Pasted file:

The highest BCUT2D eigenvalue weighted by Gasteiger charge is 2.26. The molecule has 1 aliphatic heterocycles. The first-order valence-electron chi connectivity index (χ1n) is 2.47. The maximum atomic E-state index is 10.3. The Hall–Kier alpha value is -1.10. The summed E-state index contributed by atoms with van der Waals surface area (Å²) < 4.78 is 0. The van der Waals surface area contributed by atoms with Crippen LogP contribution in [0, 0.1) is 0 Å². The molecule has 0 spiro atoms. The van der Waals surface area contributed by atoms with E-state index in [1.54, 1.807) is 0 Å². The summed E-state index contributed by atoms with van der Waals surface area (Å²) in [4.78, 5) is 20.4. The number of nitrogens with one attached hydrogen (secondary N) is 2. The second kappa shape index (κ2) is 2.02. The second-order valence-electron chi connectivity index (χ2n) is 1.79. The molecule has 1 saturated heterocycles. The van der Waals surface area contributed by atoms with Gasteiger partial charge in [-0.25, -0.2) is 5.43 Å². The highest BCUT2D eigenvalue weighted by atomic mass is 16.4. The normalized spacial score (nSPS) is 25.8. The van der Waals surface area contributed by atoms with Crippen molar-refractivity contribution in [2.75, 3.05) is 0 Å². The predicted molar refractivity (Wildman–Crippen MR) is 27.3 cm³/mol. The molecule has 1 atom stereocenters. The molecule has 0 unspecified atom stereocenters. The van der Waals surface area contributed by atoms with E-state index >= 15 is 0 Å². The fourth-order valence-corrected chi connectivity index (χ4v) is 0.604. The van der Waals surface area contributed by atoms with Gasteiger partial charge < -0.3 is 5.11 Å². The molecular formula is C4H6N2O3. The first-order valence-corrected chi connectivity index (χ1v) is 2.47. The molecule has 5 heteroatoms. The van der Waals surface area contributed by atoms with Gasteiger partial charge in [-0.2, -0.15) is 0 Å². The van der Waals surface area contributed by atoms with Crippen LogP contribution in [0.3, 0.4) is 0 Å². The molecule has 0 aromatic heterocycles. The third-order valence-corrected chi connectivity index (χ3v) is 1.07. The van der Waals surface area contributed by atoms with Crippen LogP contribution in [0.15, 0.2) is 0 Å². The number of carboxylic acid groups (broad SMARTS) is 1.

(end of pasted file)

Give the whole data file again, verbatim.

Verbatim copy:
The highest BCUT2D eigenvalue weighted by Gasteiger charge is 2.26. The molecule has 1 aliphatic heterocycles. The first-order valence-electron chi connectivity index (χ1n) is 2.47. The maximum atomic E-state index is 10.3. The Hall–Kier alpha value is -1.10. The summed E-state index contributed by atoms with van der Waals surface area (Å²) < 4.78 is 0. The van der Waals surface area contributed by atoms with Crippen LogP contribution in [0, 0.1) is 0 Å². The molecule has 0 spiro atoms. The van der Waals surface area contributed by atoms with E-state index in [1.54, 1.807) is 0 Å². The summed E-state index contributed by atoms with van der Waals surface area (Å²) in [4.78, 5) is 20.4. The number of nitrogens with one attached hydrogen (secondary N) is 2. The second kappa shape index (κ2) is 2.02. The second-order valence-electron chi connectivity index (χ2n) is 1.79. The molecule has 1 saturated heterocycles. The van der Waals surface area contributed by atoms with Gasteiger partial charge in [-0.25, -0.2) is 5.43 Å². The highest BCUT2D eigenvalue weighted by atomic mass is 16.4. The normalized spacial score (nSPS) is 25.8. The van der Waals surface area contributed by atoms with Crippen molar-refractivity contribution in [2.75, 3.05) is 0 Å². The predicted molar refractivity (Wildman–Crippen MR) is 27.3 cm³/mol. The molecule has 1 atom stereocenters. The molecule has 0 unspecified atom stereocenters. The van der Waals surface area contributed by atoms with E-state index >= 15 is 0 Å². The fourth-order valence-corrected chi connectivity index (χ4v) is 0.604. The van der Waals surface area contributed by atoms with Gasteiger partial charge < -0.3 is 5.11 Å². The molecular formula is C4H6N2O3. The first-order valence-corrected chi connectivity index (χ1v) is 2.47. The molecule has 5 heteroatoms. The van der Waals surface area contributed by atoms with Gasteiger partial charge in [-0.2, -0.15) is 0 Å². The van der Waals surface area contributed by atoms with Crippen LogP contribution in [0.3, 0.4) is 0 Å². The molecule has 0 aromatic heterocycles. The third-order valence-corrected chi connectivity index (χ3v) is 1.07. The van der Waals surface area contributed by atoms with Crippen LogP contribution in [0.15, 0.2) is 0 Å². The number of carboxylic acid groups (broad SMARTS) is 1.